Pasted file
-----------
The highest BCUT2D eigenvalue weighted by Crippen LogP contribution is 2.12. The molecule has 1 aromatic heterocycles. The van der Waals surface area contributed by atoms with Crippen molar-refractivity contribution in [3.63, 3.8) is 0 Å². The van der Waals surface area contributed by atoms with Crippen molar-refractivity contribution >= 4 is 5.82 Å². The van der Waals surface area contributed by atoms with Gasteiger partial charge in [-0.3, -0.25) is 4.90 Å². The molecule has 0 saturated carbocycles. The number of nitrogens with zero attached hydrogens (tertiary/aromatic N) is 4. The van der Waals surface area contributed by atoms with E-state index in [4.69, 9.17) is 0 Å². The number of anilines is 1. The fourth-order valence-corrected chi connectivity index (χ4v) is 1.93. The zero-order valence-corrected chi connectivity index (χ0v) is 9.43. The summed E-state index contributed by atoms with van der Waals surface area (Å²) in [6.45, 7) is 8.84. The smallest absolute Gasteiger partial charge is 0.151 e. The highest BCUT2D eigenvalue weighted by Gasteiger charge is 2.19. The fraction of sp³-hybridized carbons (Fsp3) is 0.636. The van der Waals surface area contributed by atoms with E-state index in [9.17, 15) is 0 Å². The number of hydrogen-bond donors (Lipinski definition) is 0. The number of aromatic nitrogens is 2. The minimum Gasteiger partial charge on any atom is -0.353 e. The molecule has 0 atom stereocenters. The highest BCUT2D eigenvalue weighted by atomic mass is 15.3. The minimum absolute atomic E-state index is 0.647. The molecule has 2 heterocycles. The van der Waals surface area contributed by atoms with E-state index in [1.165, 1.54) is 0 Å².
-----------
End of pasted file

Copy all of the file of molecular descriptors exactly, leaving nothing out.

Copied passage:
The highest BCUT2D eigenvalue weighted by Crippen LogP contribution is 2.12. The molecule has 1 aromatic heterocycles. The van der Waals surface area contributed by atoms with Crippen molar-refractivity contribution in [3.63, 3.8) is 0 Å². The van der Waals surface area contributed by atoms with Crippen molar-refractivity contribution >= 4 is 5.82 Å². The van der Waals surface area contributed by atoms with Gasteiger partial charge in [-0.3, -0.25) is 4.90 Å². The molecule has 0 saturated carbocycles. The number of nitrogens with zero attached hydrogens (tertiary/aromatic N) is 4. The van der Waals surface area contributed by atoms with E-state index in [4.69, 9.17) is 0 Å². The number of anilines is 1. The fourth-order valence-corrected chi connectivity index (χ4v) is 1.93. The zero-order valence-corrected chi connectivity index (χ0v) is 9.43. The summed E-state index contributed by atoms with van der Waals surface area (Å²) in [6.45, 7) is 8.84. The smallest absolute Gasteiger partial charge is 0.151 e. The highest BCUT2D eigenvalue weighted by Gasteiger charge is 2.19. The fraction of sp³-hybridized carbons (Fsp3) is 0.636. The van der Waals surface area contributed by atoms with E-state index in [9.17, 15) is 0 Å². The number of hydrogen-bond donors (Lipinski definition) is 0. The number of aromatic nitrogens is 2. The minimum Gasteiger partial charge on any atom is -0.353 e. The molecule has 0 atom stereocenters. The highest BCUT2D eigenvalue weighted by atomic mass is 15.3. The minimum absolute atomic E-state index is 0.647. The molecule has 2 heterocycles. The van der Waals surface area contributed by atoms with E-state index in [1.165, 1.54) is 0 Å².